Western Springbeauty
Claytonia lanceolata Pursh
Family: Portulacaceae, Purslane
Genus: Claytonia
Other names: lanceleaf springbeauty, spring beauty
Nomenclature: lanceolata = lance shaped (leaves)
Nativity / Invasiveness: Montana native plant
Edible plant
No medicinal data

General: delicate, fleshy, hairless perennial, 5-20 cm tall, partly underground, from a usually rather deep-seated, almost round bulb-like corm 5-20 mm in diameter.

Leaves: basal commonly 1 or 2, sometimes lacking, narrowly to broadly oblanceolate, 2-15 mm broad, up to 15 cm long, including the underground portion of the slender stalk. Stem leaves 2, opposite, stalkless, ovate to narrowly lanceolate, 5-20 mm broad and 1.5-6 cm long.

Flowers: about 3-20 in loose clusters, sometimes compound, the stalks 1-5 cm long, usually curved back in fruit. The 2 sepals 2.5-5 mm long, up to 7 mm in fruit. The 5 petals from nearly pure white or pinkish-lined to pink, joined for 1-2 mm at base, 7-12 mm long. Stamens 5, attached at the base to the petals. Styles 3. April-July.

Fruits: capsules, ovoid, firm-walled, about 4 mm long. Seeds 3-6, black and shiny, 2-2.5 mm long, with very indistinct warty bumps, and a fairly evident appendage.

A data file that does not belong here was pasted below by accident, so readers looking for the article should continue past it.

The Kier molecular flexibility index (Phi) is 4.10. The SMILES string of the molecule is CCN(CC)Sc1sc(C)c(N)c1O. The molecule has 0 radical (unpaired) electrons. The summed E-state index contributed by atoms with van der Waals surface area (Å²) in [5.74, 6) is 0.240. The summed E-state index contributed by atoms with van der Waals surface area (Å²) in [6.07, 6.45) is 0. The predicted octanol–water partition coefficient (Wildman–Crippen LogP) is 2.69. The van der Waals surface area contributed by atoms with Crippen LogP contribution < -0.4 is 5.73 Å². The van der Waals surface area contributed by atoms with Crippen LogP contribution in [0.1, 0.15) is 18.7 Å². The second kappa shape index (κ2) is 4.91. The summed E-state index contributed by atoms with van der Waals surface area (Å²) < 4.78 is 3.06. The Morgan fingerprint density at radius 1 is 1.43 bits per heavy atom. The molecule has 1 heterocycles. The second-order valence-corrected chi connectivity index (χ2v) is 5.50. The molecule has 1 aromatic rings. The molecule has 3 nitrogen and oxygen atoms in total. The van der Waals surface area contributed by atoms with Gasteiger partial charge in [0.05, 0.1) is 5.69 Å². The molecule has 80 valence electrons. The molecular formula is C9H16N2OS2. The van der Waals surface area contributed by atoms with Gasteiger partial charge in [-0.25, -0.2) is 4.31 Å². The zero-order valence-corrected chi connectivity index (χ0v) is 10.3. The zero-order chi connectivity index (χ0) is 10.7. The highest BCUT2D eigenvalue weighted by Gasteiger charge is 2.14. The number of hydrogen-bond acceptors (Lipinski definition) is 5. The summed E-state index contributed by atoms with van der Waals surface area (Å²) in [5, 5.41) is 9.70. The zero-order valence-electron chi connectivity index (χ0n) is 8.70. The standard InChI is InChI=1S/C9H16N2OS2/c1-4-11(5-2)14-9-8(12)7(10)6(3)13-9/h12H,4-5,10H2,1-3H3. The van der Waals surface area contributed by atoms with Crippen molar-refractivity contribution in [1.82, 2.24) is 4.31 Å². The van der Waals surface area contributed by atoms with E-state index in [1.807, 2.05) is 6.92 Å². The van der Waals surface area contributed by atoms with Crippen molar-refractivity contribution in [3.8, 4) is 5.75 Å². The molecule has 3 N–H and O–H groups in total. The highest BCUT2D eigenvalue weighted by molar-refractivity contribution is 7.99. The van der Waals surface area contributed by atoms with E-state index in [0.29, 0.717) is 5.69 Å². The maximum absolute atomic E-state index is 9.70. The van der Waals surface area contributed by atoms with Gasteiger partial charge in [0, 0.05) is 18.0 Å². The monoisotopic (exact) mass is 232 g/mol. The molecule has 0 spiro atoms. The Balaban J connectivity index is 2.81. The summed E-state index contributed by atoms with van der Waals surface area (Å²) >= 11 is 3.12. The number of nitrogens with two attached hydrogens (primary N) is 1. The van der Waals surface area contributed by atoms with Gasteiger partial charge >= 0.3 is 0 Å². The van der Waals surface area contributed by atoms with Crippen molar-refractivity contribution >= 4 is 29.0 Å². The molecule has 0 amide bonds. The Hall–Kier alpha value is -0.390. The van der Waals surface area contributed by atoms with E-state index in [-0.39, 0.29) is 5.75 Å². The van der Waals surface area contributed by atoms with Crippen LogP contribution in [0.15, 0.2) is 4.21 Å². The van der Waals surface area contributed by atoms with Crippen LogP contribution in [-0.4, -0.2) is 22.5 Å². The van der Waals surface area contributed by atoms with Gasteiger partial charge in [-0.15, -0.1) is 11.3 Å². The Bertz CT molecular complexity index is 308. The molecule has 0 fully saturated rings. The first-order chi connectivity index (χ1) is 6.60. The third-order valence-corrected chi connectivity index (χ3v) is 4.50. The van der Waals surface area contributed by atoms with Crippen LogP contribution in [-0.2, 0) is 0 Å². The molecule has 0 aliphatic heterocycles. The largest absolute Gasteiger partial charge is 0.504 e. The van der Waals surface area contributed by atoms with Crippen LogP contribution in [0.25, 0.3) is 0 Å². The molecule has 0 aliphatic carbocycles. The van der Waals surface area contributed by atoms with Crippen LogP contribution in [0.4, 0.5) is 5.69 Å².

Sagebrush foothills to alpine slopes, usually where moist at least early in the spring, in w. and c. parts of MT. Also from B.C. and Alberta to s. CA and NM.
Edible Uses

The leaves of western springbeauty are a source of vitamins A and C, and the corms are said to taste like mild radishes when raw and like potatoes when cooked. The crisp corms were a special treat after a long, hard winter. They were dug in spring, just after the plants had flowered, and they were eaten raw or cooked. They can also be dried, ground into a powder and stored for later use.

Sub taxa:

1 Stem leaves narrowly lanceolate, at least 5 times as long as broad, rarely over 1 cm broad. Stems many, the corms 1-4 cm broad. Yellowstone Nat. Park and vicinity, but not to the exclusion of var. lanceolata.
var. multiscapa (Rydb. ) C. L. Hitchc.

1 Stem leaves broader, from usually elliptic-lanceolate to sometimes ovate-lanceolate, commonly less than 5 times as long as broad. Stems 1-several, the corms rarely as much as 2 cm broad. Range of the species.
var. lanceolata Pursh

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